“This system is the new generation in the ReadEasy product line,” said Dan Weirich, Vice President of Sales and Marketing for GW Micro. “It’s unique, compact design makes it one of the smallest reading machines available on the market.”

According to Weirich, a person who is blind or low vision can read any printed text by simply placing the text under the ReadEasy Move’s camera and pressing a button.  The system takes a picture and then begins reading the text in a clear, human-sounding voice within a matter of seconds.  The buttons located on the ReadEasy Move are tactile, making it easy to use regardless of your level of vision.

ReadEasy Move customers can add a Keypad Feature Pack to enable more advanced functionality to the ReadEasy Move, such as the ability to save and open files to and from a USB flash drive.  Individuals with low vision can obtain additional benefits from using the ReadEasy Move Low Vision Pack, which allows you to connect the device to a computer monitor to magnify text in addition to reading it.  Add the optional Low Vision Touch Pack (touchscreen monitor sold separately) and instantly turn the ReadEasy Move into a reading system that supports multi-touch gestures much like those used on the iPhone and iPad!  Low vision users can quickly move around a document, adjust magnification and start reading using intuitive touch gestures!

For customers who need access to documents in foreign languages, such as Spanish, French, German, Italian, and others; additional languages can be easily added to the ReadEasy Move.  The ReadEasy Move is the first stand-alone reading machine that can recognize and switch between multiple languages automatically (additional languages sold separately).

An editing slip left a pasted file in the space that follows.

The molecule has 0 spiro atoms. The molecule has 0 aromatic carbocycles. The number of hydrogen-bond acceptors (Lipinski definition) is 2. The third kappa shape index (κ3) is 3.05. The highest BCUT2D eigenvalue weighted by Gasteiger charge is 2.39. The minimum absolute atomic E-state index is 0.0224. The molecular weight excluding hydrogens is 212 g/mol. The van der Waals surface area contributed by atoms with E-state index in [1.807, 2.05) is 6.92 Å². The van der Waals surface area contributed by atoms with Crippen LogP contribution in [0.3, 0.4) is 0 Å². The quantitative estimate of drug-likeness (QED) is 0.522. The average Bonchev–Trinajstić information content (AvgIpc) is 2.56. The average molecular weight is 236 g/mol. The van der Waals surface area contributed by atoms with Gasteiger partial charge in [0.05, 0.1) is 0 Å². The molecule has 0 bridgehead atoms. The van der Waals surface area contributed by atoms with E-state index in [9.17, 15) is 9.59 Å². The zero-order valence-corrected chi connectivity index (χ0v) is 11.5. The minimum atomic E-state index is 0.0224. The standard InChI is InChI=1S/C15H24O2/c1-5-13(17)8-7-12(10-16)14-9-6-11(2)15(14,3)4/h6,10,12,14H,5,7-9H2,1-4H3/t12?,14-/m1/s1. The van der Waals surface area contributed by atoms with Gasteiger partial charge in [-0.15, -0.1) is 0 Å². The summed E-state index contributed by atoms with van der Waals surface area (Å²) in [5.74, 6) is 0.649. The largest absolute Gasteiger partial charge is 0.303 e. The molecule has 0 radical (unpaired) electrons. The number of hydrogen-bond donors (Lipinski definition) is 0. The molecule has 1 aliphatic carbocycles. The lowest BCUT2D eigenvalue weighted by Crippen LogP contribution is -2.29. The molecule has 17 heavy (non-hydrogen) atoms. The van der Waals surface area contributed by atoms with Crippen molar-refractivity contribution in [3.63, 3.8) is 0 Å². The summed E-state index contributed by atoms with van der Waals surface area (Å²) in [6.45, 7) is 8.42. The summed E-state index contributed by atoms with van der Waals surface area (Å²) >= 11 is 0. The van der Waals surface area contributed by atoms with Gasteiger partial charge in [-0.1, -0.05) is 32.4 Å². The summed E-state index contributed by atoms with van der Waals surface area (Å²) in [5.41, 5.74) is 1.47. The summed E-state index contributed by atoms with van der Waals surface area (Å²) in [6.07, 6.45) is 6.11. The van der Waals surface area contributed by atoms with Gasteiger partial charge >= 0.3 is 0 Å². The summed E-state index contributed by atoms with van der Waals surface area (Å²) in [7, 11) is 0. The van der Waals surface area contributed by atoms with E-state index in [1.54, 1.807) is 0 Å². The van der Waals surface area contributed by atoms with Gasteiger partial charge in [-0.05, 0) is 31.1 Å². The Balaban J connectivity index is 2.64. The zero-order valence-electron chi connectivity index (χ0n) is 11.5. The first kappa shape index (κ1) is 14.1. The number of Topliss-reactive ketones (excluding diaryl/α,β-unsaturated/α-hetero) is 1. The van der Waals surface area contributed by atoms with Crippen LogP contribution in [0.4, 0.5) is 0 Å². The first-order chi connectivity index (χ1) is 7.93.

The ReadEasy Move is now shipping so place your order today! Customers within the U.S. can contact GW Micro or your local GW Micro dealer to order or for more information.  You can reach GW Micro by phone at (260) 489-3671 or via email at, or learn more about the ReadEasy Move on the web at 

Source: GAATES

User Agent Accessibility Guidelines (UAAG v2.0) Drafts Published

The User Agent Accessibility Guidelines Working Group (UAWG) on October 4 published updated Working Drafts of User Agent Accessibility Guidelines (UAAG) 2.0 and Implementing UAAG 2.0. UAAG defines how browsers, media players, and other “user agents” should support accessibility for people with disabilities and work with assistive technologies.

UAAG 2.0 is updated to better address mobile devices and input by speech, touch, and gesture. See the call for review e-mail for a summary of changes. Comments are welcome through 9 November 2012. Learn more about the Web Accessibility Initiative (WAI).

Source: W3C, GAATES

AbleGamers Foundation to Open First Accessible Arcade for Gamers with Disabilities

The AbleGamers Foundation will be opening its first permanent arcade for gamers with disabilities on Wednesday, October 10 in Washington D.C. public library’s main MLK branch.
 AbleGamers Foundation Logo
The Accessibility Arcade offers a hands-on showcase of accessible technology that can enable gamers with disabilities to play mainstream video game systems and titles.

“We’re looking forward to welcoming new and experienced gamers with disabilities of all ages to the library for a unique experience. When properly used, video games can be an important learning tool for literacy, spatial reasoning and curriculum support as well as a wonderful social experience.” said DC Public Library Adaptive Services Division chief Venetia Demson.
The AbleGamers Foundation  aims to make digital media and entertainment more accessible for gamers with disabilities in order to improve their lives.

Source: GAATES